in the sandpit
I let the nun love me again
tendril faced, lip seeking, heart a nest
she kneels before fallen castles
a history of bedding in puddle moats
mythic sadness sinking
into ruined lands, races and fireplaces gone
every grain, a single event, bated breath
lines whispered between maidens and knights
fierce emotions downplayed into fatigues
reminiscing in quietude
a long dark
black blue dress
It is time to receive communion
the church, next to sandbox, has no walls or roof
built before i was born, open to the elements, storms and suns
only a few parishioners queued
I walk behind the main altar to join the line
but when I get there, mass is over
The priest is packing up the remains of Christ
“I was in the toilet, and missed eating the body,” I lie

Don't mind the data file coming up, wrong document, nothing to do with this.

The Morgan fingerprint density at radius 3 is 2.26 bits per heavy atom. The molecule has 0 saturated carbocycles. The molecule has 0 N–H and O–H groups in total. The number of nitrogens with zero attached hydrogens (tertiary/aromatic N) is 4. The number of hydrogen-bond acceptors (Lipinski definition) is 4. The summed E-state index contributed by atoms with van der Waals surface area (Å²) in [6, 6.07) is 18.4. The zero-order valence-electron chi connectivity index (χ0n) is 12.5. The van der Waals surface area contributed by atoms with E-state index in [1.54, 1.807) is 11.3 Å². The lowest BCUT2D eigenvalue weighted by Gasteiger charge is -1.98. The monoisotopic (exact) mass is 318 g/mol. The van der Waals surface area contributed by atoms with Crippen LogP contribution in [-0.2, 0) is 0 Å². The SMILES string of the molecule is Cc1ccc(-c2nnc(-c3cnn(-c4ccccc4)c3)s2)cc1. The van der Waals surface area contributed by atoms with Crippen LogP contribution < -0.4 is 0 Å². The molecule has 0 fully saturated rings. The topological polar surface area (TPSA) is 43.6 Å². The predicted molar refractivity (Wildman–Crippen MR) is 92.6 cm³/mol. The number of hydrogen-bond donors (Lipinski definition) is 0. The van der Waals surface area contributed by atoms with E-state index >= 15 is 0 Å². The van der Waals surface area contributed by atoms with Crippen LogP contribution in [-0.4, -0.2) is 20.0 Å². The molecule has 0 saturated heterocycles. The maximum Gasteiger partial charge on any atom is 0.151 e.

“say six glory be’s.” he tells me, then reprimands me with gibberish.
night falls and I’m in the master bedroom of the old house
mother sleeps, watching me circle the bed to window
half smoked Indonesian cigarettes lines up on the sill
i refrain from smoking, out of respect, but
Unexpectedly, she joins me
a fresh cigarette from a fresh pack between her frail fingers
I ask, “are you doing the, ‘we all gotta die some day’ thing?”
she agrees. We fill the room with precious smoke.
on the upper deck of a double decker bus,
the nun sits before me, turned sideways
we are right up front, roads lost beneath our feet.
“I’m going to get off here” I say to the group we were with, hoping she’ll join me.
No one says a thing. “What are you all going to do now?” again, no answers.
I alight, not sure if she’ll join me.
I cut through an aging population at a coffeehouse
I cut through the old dark grey mall that links to the light bridge to the bright orange mall.
concrete and memories and long nights on all sides
traffic, trees, turbulence, catasrophies
I’m surrounded by noise and population,
but my heart is a lonesome animal, eternally wandering